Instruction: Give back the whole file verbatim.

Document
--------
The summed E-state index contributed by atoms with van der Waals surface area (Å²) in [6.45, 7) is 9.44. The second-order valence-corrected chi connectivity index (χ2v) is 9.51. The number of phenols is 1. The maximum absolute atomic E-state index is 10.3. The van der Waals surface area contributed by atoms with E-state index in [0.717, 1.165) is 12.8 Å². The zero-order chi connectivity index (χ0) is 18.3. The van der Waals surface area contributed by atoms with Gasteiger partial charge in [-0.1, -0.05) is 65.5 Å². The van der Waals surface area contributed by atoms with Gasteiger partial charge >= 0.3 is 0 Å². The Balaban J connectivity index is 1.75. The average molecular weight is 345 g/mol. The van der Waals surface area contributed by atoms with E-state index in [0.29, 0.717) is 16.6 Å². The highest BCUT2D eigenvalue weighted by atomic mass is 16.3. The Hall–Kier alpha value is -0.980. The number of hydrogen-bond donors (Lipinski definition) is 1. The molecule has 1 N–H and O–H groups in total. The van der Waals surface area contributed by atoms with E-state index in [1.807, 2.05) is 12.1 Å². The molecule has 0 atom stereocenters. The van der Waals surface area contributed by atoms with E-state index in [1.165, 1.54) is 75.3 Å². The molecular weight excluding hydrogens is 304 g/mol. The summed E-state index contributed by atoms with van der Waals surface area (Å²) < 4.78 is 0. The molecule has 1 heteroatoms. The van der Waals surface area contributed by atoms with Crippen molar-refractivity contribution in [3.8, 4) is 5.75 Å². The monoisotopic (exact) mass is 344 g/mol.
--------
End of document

The summed E-state index contributed by atoms with van der Waals surface area (Å²) in [6.45, 7) is 9.44. The second-order valence-corrected chi connectivity index (χ2v) is 9.51. The number of phenols is 1. The maximum absolute atomic E-state index is 10.3. The van der Waals surface area contributed by atoms with E-state index in [0.717, 1.165) is 12.8 Å². The zero-order chi connectivity index (χ0) is 18.3. The van der Waals surface area contributed by atoms with Gasteiger partial charge in [-0.1, -0.05) is 65.5 Å². The van der Waals surface area contributed by atoms with Gasteiger partial charge >= 0.3 is 0 Å². The Balaban J connectivity index is 1.75. The average molecular weight is 345 g/mol. The van der Waals surface area contributed by atoms with E-state index in [0.29, 0.717) is 16.6 Å². The highest BCUT2D eigenvalue weighted by atomic mass is 16.3. The Hall–Kier alpha value is -0.980. The number of hydrogen-bond donors (Lipinski definition) is 1. The molecule has 1 N–H and O–H groups in total. The van der Waals surface area contributed by atoms with E-state index in [1.807, 2.05) is 12.1 Å². The molecule has 0 atom stereocenters. The van der Waals surface area contributed by atoms with E-state index in [1.165, 1.54) is 75.3 Å². The molecular weight excluding hydrogens is 304 g/mol. The summed E-state index contributed by atoms with van der Waals surface area (Å²) < 4.78 is 0. The molecule has 1 heteroatoms. The van der Waals surface area contributed by atoms with Crippen molar-refractivity contribution in [3.8, 4) is 5.75 Å². The monoisotopic (exact) mass is 344 g/mol.